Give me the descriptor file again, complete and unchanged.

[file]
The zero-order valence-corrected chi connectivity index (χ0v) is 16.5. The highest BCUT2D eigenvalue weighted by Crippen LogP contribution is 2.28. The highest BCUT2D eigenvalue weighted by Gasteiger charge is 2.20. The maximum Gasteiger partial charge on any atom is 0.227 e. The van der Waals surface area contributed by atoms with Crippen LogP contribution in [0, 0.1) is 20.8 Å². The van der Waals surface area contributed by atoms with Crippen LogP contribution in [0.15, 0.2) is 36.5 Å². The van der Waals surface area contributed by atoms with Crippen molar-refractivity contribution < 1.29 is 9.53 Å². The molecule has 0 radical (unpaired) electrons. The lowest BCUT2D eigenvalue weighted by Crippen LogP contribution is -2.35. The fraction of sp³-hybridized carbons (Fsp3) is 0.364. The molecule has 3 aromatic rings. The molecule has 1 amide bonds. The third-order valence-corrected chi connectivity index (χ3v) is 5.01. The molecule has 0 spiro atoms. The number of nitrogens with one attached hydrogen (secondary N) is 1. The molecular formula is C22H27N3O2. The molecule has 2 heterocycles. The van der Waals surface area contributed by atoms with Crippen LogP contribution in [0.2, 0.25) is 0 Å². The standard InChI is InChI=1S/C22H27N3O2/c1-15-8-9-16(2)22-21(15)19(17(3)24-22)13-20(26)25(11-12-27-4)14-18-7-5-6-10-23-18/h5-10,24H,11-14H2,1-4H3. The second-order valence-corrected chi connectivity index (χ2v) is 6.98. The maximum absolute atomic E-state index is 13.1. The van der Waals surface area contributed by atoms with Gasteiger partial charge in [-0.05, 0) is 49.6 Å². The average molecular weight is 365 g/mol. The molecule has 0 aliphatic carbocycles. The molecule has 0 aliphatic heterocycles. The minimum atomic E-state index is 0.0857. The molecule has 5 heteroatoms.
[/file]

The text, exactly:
The zero-order valence-corrected chi connectivity index (χ0v) is 16.5. The highest BCUT2D eigenvalue weighted by Crippen LogP contribution is 2.28. The highest BCUT2D eigenvalue weighted by Gasteiger charge is 2.20. The maximum Gasteiger partial charge on any atom is 0.227 e. The van der Waals surface area contributed by atoms with Crippen LogP contribution in [0, 0.1) is 20.8 Å². The van der Waals surface area contributed by atoms with Crippen LogP contribution in [0.15, 0.2) is 36.5 Å². The van der Waals surface area contributed by atoms with Crippen molar-refractivity contribution < 1.29 is 9.53 Å². The molecule has 0 radical (unpaired) electrons. The lowest BCUT2D eigenvalue weighted by Crippen LogP contribution is -2.35. The fraction of sp³-hybridized carbons (Fsp3) is 0.364. The molecule has 3 aromatic rings. The molecule has 1 amide bonds. The third-order valence-corrected chi connectivity index (χ3v) is 5.01. The molecule has 0 spiro atoms. The number of nitrogens with one attached hydrogen (secondary N) is 1. The molecular formula is C22H27N3O2. The molecule has 2 heterocycles. The van der Waals surface area contributed by atoms with Crippen LogP contribution in [0.2, 0.25) is 0 Å². The standard InChI is InChI=1S/C22H27N3O2/c1-15-8-9-16(2)22-21(15)19(17(3)24-22)13-20(26)25(11-12-27-4)14-18-7-5-6-10-23-18/h5-10,24H,11-14H2,1-4H3. The second-order valence-corrected chi connectivity index (χ2v) is 6.98. The maximum absolute atomic E-state index is 13.1. The van der Waals surface area contributed by atoms with Gasteiger partial charge in [-0.05, 0) is 49.6 Å². The average molecular weight is 365 g/mol. The molecule has 0 aliphatic carbocycles. The molecule has 0 aliphatic heterocycles. The minimum atomic E-state index is 0.0857. The molecule has 5 heteroatoms.